For many children, joining a group is even harder than reaching out to an individual child. But at most ADHD/LD camps, camp counselors take an active role in breaking the ice. That’s certainly the case at The Learning Camp, an academically oriented camp in Vail, Colorado. “If we see a child sitting alone,” says the camp’s director, Ann Cathcart, “we’ll call her and a few other kids together to play checkers.” As the weeks go on, she says, even the shyest kids get better at joining activities — and the counselors step back a bit.

A similar strategy is used at Camp Buckskin. Bauer explains: “If a group of kids is playing hacky-sack, but one kid is hanging out alone, we’ll go over and casually chat with him. We’ll say something like, ‘What’s going on?’ or ‘How is your day?’ Then we might say, ‘You don’t seem too happy. Would you like to play with those guys?’ Usually, the child will give an excuse like, ‘I’m no good at hacky-sack,’ or ‘They don’t want me to play with them.’ Then we might say, ‘Do you want me to go over and play, too?’ The child will often respond, ‘Would you really do that?'”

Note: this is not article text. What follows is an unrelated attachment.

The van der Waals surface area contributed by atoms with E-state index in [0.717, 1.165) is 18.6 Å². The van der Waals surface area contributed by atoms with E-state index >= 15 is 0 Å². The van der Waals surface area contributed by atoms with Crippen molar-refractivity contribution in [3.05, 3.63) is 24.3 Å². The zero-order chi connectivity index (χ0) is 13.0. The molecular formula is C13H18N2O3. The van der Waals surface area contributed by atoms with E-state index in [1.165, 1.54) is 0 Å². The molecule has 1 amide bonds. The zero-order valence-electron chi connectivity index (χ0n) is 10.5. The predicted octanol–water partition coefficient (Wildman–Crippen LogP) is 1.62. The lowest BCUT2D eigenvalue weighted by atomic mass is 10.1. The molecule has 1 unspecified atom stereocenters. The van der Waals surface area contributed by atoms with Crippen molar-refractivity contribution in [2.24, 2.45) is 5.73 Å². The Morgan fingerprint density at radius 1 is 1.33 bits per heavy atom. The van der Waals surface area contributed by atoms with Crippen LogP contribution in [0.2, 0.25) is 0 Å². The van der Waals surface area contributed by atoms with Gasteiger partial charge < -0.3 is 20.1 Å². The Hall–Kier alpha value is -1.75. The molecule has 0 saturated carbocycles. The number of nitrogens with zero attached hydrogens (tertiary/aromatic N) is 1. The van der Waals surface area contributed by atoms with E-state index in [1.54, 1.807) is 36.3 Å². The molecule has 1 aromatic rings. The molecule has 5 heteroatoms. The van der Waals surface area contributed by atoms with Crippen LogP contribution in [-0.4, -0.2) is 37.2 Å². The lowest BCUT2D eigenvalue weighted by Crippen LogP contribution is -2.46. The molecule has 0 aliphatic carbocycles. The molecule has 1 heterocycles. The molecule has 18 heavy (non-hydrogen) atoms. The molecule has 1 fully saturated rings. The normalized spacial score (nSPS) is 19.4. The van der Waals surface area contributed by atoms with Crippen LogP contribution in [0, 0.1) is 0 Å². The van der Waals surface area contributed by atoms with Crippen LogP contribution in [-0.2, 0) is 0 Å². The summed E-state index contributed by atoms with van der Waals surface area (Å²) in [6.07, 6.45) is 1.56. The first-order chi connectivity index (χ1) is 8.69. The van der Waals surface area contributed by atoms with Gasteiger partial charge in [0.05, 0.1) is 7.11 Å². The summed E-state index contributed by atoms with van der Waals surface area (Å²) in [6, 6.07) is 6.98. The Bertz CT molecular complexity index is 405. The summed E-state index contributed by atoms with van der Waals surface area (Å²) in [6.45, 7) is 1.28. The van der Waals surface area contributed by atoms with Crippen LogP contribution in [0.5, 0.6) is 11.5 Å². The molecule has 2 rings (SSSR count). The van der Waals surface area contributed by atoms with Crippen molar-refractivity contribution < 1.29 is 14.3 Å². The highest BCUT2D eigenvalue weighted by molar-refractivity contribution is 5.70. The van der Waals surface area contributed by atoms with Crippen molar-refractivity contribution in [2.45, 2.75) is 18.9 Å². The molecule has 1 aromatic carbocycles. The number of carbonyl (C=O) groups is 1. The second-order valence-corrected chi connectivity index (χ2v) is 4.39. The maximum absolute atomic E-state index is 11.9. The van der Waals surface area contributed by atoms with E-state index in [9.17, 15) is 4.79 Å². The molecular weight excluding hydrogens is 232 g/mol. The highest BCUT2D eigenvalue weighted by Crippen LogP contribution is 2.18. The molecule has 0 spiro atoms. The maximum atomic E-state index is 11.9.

Feeling “normal” for the first time

Along with teaching campers to reach out, ADHD/LD summer camps show campers how to feel like part of a group. Fitting in is unfamiliar to many ADHD children, who are used to being shunned by their peers.

“Parents ask me what the advantage is in sending these kids to camp,” says Linda Tatsapaugh, director of the Talisman Camp in Zirconia, North Carolina. “This is a chance for them not to always feel different. They discover that there are others like them.”

One technique camps use to foster a sense of belonging is to have each camper wear a T-shirt or button emblazoned with the name of the camp or his particular cabin. Wearing the shirt or button shows that the child is automatically part of the group — that he fits in with the others, even if his behavior isn’t exemplary.